“There are increases in this budget that haven’t been there before,” said Parrish, citing the legal expense, the proposed trainer and other administration expenses. “I feel the teachers have been taken care of, for now . . . we all have to work together, and I believe it’s possible to get away this year without any increase in our real estate taxes. I have the utmost confidence in the school board’s abilities [to deal with no increase in local funds this year].”
Biniek said the $50,000 increase he proposed would cover mostly increased health-insurance costs, but wouldn’t cover such proposed costs as the athletic trainer or increased legal expenses. “It would more or less be level funding, I thought,” he said, “and would just allow them to cover increased fixed expenses.”
Frazier pointed out that even with the county’s high composite-index score — which means the state only pays for 20 percent of “required” school division costs, the other 80 percent being covered primarily by local funds — the state does not pay for costs that are not considered “required” for a school divison of this size (900 students). He said the facilities director, the athletic director and the athletic trainer fall under the “not required” category, which means they’re entirely locally funded.
“I certainly don’t like raising taxes any more than anyone else does,” Welch said, before the board voted, citing the calls he’d fielded by more than a few “mostly older women, living alone on fixed incomes.
“This is just a hard job,” he added. “This is too hard a job.”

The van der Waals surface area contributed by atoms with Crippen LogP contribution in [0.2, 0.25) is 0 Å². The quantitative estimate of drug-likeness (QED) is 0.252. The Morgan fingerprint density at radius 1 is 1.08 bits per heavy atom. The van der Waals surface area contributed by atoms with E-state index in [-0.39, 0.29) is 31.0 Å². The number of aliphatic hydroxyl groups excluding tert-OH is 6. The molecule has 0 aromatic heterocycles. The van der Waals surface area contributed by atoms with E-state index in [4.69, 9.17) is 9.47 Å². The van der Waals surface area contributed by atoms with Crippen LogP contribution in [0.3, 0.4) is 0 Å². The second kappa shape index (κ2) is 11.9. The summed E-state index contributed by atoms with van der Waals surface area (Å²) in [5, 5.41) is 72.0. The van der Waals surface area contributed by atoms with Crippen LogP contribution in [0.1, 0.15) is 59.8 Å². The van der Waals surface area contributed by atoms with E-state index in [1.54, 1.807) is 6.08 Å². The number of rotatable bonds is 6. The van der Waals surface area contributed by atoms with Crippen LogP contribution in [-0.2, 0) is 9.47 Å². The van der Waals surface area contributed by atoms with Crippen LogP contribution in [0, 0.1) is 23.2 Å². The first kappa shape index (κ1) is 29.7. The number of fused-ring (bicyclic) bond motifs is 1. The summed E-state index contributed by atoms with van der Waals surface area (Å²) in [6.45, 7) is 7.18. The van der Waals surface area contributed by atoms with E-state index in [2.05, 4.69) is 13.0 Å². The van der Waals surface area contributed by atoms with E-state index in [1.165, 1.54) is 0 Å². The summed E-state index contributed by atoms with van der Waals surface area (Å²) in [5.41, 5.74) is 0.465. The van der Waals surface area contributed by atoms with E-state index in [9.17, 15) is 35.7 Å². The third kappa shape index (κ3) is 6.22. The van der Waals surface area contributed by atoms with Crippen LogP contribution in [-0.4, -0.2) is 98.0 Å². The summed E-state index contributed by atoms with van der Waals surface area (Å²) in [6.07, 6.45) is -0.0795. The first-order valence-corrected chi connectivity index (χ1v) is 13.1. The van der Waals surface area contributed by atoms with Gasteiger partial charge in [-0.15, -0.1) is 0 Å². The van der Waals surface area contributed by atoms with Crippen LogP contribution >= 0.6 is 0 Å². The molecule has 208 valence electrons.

In other action, the board heard a brief presentation by Doug Schiffman, a longtime Sperryville resident who’s been working for more than a decade on what he now calls “Rappahannock University” — a collaborative effort by a number of local groups and individuals to bring together opportunities for “lifetime learning,” uniquely Rappahannock-themed classes, lectures and clubs, with other possible opportunities for workforce development.
“The fact that we don’t have a physical university nearby shouldn’t be an obstacle,” said Schiffman, who said the group that’s been discussing the project has most recently included County Administrator John McCarthy, Washington Mayor John Sullivan, Headwaters Foundation, the Rappahannock Association for the Arts and the Community (RAAC), Child Care & Learning Center (CCLC), the local public school division, the Rappahannock News and both Lord Fairfax Community College and George Mason University’s Osher Lifelong Learning Institute (OLLI).
“Because Rappahannock University itself doesn’t yet exist,” Schiffman said, he was there to ask the county to agree — at no financial obligation — to sign a memorandum of agreement with GMU’s Osher Institute, which has expressed interest in allowing a future Rapp University organization to become an “affiliate” of the institute, which would allow its 1,200 to 1,300 members to enroll in courses put together and held in Rappahannock.
The supervisors agreed. Schiffman said OLLI will submit the memorandum to their full board of directors.
Lord Fairfax Community College, Schiffman also pointed out, has expressed interest in writing a grant proposal with Rappahannock University’s organizers, with the goal of a possible future medical-career training facility in the county. The Fauquier Health Foundation has encouraged such a proposal for its fall round of grant submissions, Schiffman said, most likely for an initial planning grant that would study its feasbility.